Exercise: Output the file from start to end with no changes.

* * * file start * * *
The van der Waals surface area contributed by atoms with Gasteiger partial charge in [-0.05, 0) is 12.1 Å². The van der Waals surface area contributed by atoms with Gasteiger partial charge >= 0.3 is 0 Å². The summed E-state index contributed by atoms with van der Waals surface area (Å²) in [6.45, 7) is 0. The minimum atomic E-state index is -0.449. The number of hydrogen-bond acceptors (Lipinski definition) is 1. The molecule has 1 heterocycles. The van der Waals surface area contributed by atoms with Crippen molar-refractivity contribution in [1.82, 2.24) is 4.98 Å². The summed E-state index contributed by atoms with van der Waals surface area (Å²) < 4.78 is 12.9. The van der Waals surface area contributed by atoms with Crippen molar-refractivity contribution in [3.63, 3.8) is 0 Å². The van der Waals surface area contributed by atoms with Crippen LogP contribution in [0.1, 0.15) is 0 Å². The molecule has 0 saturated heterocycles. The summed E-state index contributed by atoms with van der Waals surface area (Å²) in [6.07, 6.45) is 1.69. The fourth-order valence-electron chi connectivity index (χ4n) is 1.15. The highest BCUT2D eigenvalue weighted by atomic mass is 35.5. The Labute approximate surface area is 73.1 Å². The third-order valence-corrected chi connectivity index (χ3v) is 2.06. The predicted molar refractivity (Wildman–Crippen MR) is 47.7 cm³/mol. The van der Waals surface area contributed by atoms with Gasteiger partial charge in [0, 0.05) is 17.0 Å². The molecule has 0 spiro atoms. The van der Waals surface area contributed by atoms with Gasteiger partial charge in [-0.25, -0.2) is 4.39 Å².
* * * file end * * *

The van der Waals surface area contributed by atoms with Gasteiger partial charge in [-0.05, 0) is 12.1 Å². The van der Waals surface area contributed by atoms with Gasteiger partial charge >= 0.3 is 0 Å². The summed E-state index contributed by atoms with van der Waals surface area (Å²) in [6.45, 7) is 0. The minimum atomic E-state index is -0.449. The number of hydrogen-bond acceptors (Lipinski definition) is 1. The molecule has 1 heterocycles. The van der Waals surface area contributed by atoms with Crippen molar-refractivity contribution in [1.82, 2.24) is 4.98 Å². The summed E-state index contributed by atoms with van der Waals surface area (Å²) < 4.78 is 12.9. The van der Waals surface area contributed by atoms with Crippen molar-refractivity contribution in [3.63, 3.8) is 0 Å². The van der Waals surface area contributed by atoms with Crippen LogP contribution in [0.1, 0.15) is 0 Å². The molecule has 0 saturated heterocycles. The summed E-state index contributed by atoms with van der Waals surface area (Å²) in [6.07, 6.45) is 1.69. The fourth-order valence-electron chi connectivity index (χ4n) is 1.15. The highest BCUT2D eigenvalue weighted by atomic mass is 35.5. The Labute approximate surface area is 73.1 Å². The third-order valence-corrected chi connectivity index (χ3v) is 2.06. The predicted molar refractivity (Wildman–Crippen MR) is 47.7 cm³/mol. The van der Waals surface area contributed by atoms with Gasteiger partial charge in [0, 0.05) is 17.0 Å². The molecule has 0 spiro atoms. The van der Waals surface area contributed by atoms with Gasteiger partial charge in [-0.25, -0.2) is 4.39 Å².